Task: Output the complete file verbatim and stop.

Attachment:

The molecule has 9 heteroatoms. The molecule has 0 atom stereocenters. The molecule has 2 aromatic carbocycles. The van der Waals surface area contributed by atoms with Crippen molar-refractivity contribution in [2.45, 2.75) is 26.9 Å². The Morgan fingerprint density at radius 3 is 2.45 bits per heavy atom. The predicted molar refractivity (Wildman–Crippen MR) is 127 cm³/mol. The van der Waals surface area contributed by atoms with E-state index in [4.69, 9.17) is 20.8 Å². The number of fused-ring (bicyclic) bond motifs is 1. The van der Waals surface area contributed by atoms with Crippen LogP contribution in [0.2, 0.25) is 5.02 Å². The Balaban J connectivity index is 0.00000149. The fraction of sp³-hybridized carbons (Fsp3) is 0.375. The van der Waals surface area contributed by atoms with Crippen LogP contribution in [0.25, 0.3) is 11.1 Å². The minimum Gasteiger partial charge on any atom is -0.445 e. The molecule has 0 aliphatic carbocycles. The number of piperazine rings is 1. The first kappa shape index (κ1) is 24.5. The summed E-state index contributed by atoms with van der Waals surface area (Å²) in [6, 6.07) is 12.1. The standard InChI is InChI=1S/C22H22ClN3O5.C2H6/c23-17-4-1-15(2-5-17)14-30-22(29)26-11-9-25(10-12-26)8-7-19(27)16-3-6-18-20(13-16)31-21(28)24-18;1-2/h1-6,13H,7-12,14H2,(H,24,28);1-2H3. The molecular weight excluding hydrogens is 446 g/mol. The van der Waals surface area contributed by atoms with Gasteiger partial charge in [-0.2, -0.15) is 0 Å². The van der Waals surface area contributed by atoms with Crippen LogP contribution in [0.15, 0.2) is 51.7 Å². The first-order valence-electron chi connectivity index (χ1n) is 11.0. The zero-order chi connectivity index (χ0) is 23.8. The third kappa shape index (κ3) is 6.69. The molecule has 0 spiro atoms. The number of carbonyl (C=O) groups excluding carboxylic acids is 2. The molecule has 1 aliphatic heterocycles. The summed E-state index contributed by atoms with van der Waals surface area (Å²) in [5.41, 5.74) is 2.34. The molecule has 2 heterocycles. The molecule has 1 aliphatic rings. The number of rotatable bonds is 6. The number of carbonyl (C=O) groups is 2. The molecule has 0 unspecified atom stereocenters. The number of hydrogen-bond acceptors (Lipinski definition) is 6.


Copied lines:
The molecule has 9 heteroatoms. The molecule has 0 atom stereocenters. The molecule has 2 aromatic carbocycles. The van der Waals surface area contributed by atoms with Crippen molar-refractivity contribution in [2.45, 2.75) is 26.9 Å². The Morgan fingerprint density at radius 3 is 2.45 bits per heavy atom. The predicted molar refractivity (Wildman–Crippen MR) is 127 cm³/mol. The van der Waals surface area contributed by atoms with E-state index in [4.69, 9.17) is 20.8 Å². The number of fused-ring (bicyclic) bond motifs is 1. The van der Waals surface area contributed by atoms with Crippen LogP contribution in [0.2, 0.25) is 5.02 Å². The Balaban J connectivity index is 0.00000149. The fraction of sp³-hybridized carbons (Fsp3) is 0.375. The van der Waals surface area contributed by atoms with Crippen LogP contribution in [0.25, 0.3) is 11.1 Å². The minimum Gasteiger partial charge on any atom is -0.445 e. The molecule has 0 aliphatic carbocycles. The number of piperazine rings is 1. The first kappa shape index (κ1) is 24.5. The summed E-state index contributed by atoms with van der Waals surface area (Å²) in [6, 6.07) is 12.1. The standard InChI is InChI=1S/C22H22ClN3O5.C2H6/c23-17-4-1-15(2-5-17)14-30-22(29)26-11-9-25(10-12-26)8-7-19(27)16-3-6-18-20(13-16)31-21(28)24-18;1-2/h1-6,13H,7-12,14H2,(H,24,28);1-2H3. The molecular weight excluding hydrogens is 446 g/mol. The van der Waals surface area contributed by atoms with Gasteiger partial charge in [-0.2, -0.15) is 0 Å². The van der Waals surface area contributed by atoms with Crippen LogP contribution in [0.15, 0.2) is 51.7 Å². The first-order valence-electron chi connectivity index (χ1n) is 11.0. The zero-order chi connectivity index (χ0) is 23.8. The third kappa shape index (κ3) is 6.69. The molecule has 0 spiro atoms. The number of carbonyl (C=O) groups excluding carboxylic acids is 2. The molecule has 1 aliphatic heterocycles. The summed E-state index contributed by atoms with van der Waals surface area (Å²) in [5.41, 5.74) is 2.34. The molecule has 2 heterocycles. The molecule has 1 aliphatic rings. The number of rotatable bonds is 6. The number of carbonyl (C=O) groups is 2. The molecule has 0 unspecified atom stereocenters. The number of hydrogen-bond acceptors (Lipinski definition) is 6.